The Intermittent Volunteer’s Weblog

Befriending People in Dallas Who Are Homeless

Of Supermarket Trollies and Rolex Watches February 19, 2008

Filed under: criminalization of the homeless,homelessness — Karen Shafer @ 8:23 pm

Journal Archives
Wednesday, 12/31/03

I was talking with my friend, Dee, today about homelessness — I asked her for coats for our mobile soup kitchen’s coat drive. She has several well-heeled friends, who are also friends of our current mayor (2003), and they told her recently that the homeless problem in Dallas had been solved! “How,” I asked, “by ignoring it?”

I mentioned a news report I’d heard which said the city was clamping down on crime by toughening the enforcement of the no-panhandling ordinance. With no small bit of sarcasm, I told my friend, “This sort of crackdown is very important to prevent the starving from crawling into our cars at red lights on chilly evenings. Also urgent is the innovative plan to make it a criminal offense to remove shopping carts from grocery store parking lots, as, once out on the street, the damn runaway trollies have been attacking people and stealing their diamond bracelets, Prada handbags and Rolex watches. Really, they must be stopped.” She laughed.

Joking aside, it seems the city wants to sweep the homeless problem under the rug with their no-tents-allowed rule, their no-panhandling ordinance and their intention to further regulate those who feed the homeless. What is the solution to the problem of homelessness? In a word, HOUSING.



2 Responses to “Of Supermarket Trollies and Rolex Watches”

  1. Dee Schore Says:

    I continue to find it incredulous that people in our city do not understand that having a roof over ones head with heat and cool air when needed, a safe environment, and easy access to food and water, and bathrooms are necessities that everyone is entitled to. Why are the homeless relegated to a position of “lesser than”? Why are they ignored? Being ignored adds not only a tremendous stress to each individual, but stresses the city. Homelessness should not be an issue in a city where more people care about entertainment venues than the homeless population, a city where some children have I-phones, expensive vacations and all the latest fashions. If we believe that our actions affect every other human being, then it’s time to take stock and set new priorities. There must be a way to better manage the finances of this city to include food and facilities for the homeless population.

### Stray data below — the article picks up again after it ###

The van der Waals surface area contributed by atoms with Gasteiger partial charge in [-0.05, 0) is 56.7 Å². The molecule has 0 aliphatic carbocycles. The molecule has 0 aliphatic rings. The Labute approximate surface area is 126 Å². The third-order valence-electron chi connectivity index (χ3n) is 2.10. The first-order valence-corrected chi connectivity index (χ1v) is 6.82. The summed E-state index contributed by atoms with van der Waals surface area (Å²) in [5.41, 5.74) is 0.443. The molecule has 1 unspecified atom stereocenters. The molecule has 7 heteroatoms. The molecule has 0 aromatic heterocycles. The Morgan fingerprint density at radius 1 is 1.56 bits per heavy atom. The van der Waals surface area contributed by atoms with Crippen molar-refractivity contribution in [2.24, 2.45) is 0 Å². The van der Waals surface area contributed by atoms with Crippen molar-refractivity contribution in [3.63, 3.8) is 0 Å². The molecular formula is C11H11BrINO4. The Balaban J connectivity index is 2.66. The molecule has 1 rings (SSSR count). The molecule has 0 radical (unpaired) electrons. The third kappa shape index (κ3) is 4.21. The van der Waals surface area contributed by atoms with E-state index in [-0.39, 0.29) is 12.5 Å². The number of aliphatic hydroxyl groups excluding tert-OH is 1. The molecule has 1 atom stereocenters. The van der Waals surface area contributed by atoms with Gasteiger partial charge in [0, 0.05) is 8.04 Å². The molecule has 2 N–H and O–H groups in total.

2. Karen Shafer Says:

    What a heartfelt and eloquent comment. Thank you, Dee.

    The good news is that the Homeless Assistance Center will open in the next few months, and it will make a big difference.

    The bad news is that, even with the HAC, the number of individuals living in homelessness and poverty is so great and ever-increasing that it will certainly, at best, be an enormous challenge, even to this facility (although it is a vast improvement over anything we’ve ever had here.)

    Thanks to the voters in Dallas who had the heart and good sense to approve the $23 million bond for the HAC’s construction — and in a part of town where it will be used — and to those who have raised/ are raising operating fees.

    Still, the long-term need is housing, housing, housing: emergency, transitional, permanent-supported. One thing that we can do is to lobby the federal government to constantly INCREASE the funding for housing at all levels, not decrease it, as has been the trend.

    At the local level, I think there is currently more awareness and concern at city hall than in the past, but we should continue to let our own city government know that homelessness and poverty are a priority, along with development, in making us a great city.

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